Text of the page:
Virtually every article from Pistons’ media day focused on one thing — health. Richard Hamilton is healthy and ready to contribute. Iron man Tayshaun Prince has shaken off his lingering back troubles and is healthy once again. Charlie Villanueva is ready to atone for last year’s lackluster season because he’s no longer struggling with plantar fasciitis. Ben Gordon’s got his legs back and is ready to be the overpowering scorer from his Chicago days. Tracy McGrady is supposedly going to be Arnie Kander’s latest reclamation project.
Everyone’s healthy! Great! Only one problem: everyone’s healthy.
What I mean is that there are only a limited number of minutes to dole out, and there is a surplus of players who feel like they deserve them. Oh yeah, another problem: One of the benefits of last season’s plague of injuries was that the Pistons’ rookies played quite well, and on a team that doesn’t expect to contend, I’m sure many fans, and many within the organization, would love to see the young guys continue to develop — especially rookie Greg Monroe.
My analysis shows that there is an “expectation” among players of 320 minutes of playing time and only 240 minutes available. Assuming we want a healthy team all year, minutes are going to have to be cut, players are going to fall out of the regular rotation and veterans aren’t going to get the minutes they feel they so richly deserve.. There are four, 12-minute quarters in an NBA game, a total of 48 minutes. There are five positions on the floor so the total minute allocation is 240 minutes. Let’s look at the average minutes per game the players on the Pistons are accustomed to (numbers in parentheses are player’s minutes per game last season). Starters: Rodney Stuckey (34.2), Richard Hamilton (33.7), Tayshaun Prince (34), Jonas Jerebko (27.9), Ben Wallace (28.6). Key Reserves: Ben Gordon (27.9), Charlie Villanueva (23.7), Tracy McGrady (26.1 w/Knicks), Jason Maxiell (20.4), Will Bynum (26.5).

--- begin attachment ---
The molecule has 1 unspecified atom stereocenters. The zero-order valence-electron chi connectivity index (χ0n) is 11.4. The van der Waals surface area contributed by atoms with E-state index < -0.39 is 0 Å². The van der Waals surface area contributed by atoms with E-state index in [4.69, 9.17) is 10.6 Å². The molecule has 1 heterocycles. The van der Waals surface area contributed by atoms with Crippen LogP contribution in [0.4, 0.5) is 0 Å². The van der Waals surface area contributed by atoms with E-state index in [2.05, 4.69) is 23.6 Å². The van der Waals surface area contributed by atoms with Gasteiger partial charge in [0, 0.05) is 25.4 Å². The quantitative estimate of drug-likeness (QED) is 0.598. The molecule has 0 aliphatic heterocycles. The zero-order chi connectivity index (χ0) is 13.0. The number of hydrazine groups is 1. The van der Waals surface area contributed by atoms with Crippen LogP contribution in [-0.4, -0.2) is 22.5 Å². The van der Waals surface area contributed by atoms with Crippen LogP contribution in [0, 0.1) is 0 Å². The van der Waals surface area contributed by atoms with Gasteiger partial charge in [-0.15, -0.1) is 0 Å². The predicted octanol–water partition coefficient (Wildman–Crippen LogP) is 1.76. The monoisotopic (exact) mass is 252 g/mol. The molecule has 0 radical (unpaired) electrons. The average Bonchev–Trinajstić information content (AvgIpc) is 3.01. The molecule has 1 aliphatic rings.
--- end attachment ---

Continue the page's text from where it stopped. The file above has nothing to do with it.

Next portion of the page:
That leaves five players, including two promising players that will need minutes: the Pistons’ best player in the Las Vegas Summer League, Austin Daye, and rookie Greg Monroe. The true end-of-the benchers are rookie Terico White, ColorTyme’s DaJuan Summers and Chris Wilcox. All three can pretty much be completely discounted.
The median minutes played for qualified rookies last season was 18.2 mpg; and the average for players in the draft lottery was 21.8 mpg. Seeing as the Pistons are painfully thin up front and are not expected to contend, thus more likely to allow a rookie to play through mistakes, I think slotting Greg Monroe for 22 minutes per game is a conservative estimate. As far as Daye, the Pistons will definitely want to give the wiry small forward some additional minutes, and I think a conservative estimate would be a 20 percent increase from last year’s 13.3 mpg average, up to almost 16 mpg. So let’s add it up. Remember, there are 240 minutes available to divvy up every game. Starters: 158.4 minutes; Key reserves: 124.6 minutes; Daye and Monroe: 38 minutes. Grand total: 321 minutes, or 81 minutes more than humanly possible. So who gets there playing time cut? And will it cause discord in the locker room?
A template might be to take a look at the Spurs. Not that the two teams are close talent wise, but San Antonio has always had to juggle a lot of players sharing scarce minutes. Last season the Spurs had five players average between 28.7 and 31.3 minutes. Another seven players averaged between 21 and 15.8 mpg. Here is there breakdown from last season of players who played at least 25 games with a possible Pistons 12-man rotation:
This total also equals over 240 minutes: 263 to be exact, but it gives us somewhat of a better approximation of how the Pistons could dole out their minutes. Noticeably absent from this list is bonafide baby-eater Maxiell.
Of course, this quick and dirty method can be adjusted as you see fit, but from just looking at this list I already see too few minutes for Wallace and a “healthy” McGrady, and not enough developmental time for Daye and to a lesser extent Monroe. I can easily see Stuckey losing some of his minutes at the expense of either Bynum or McGrady, and it’s possible that in an attempt to placate veteran egos in the locker room, Keuster will chop down the minutes of Jerebko, Monroe and Daye, but I certainly hope that’s not the case.
This just underscores, highlights and glitter-pens a fact painfully clear heading into this season: To maximize whatever success is possible, the Pistons need to trade a damn player already. Preferably a two-for-one sale that involves a big man.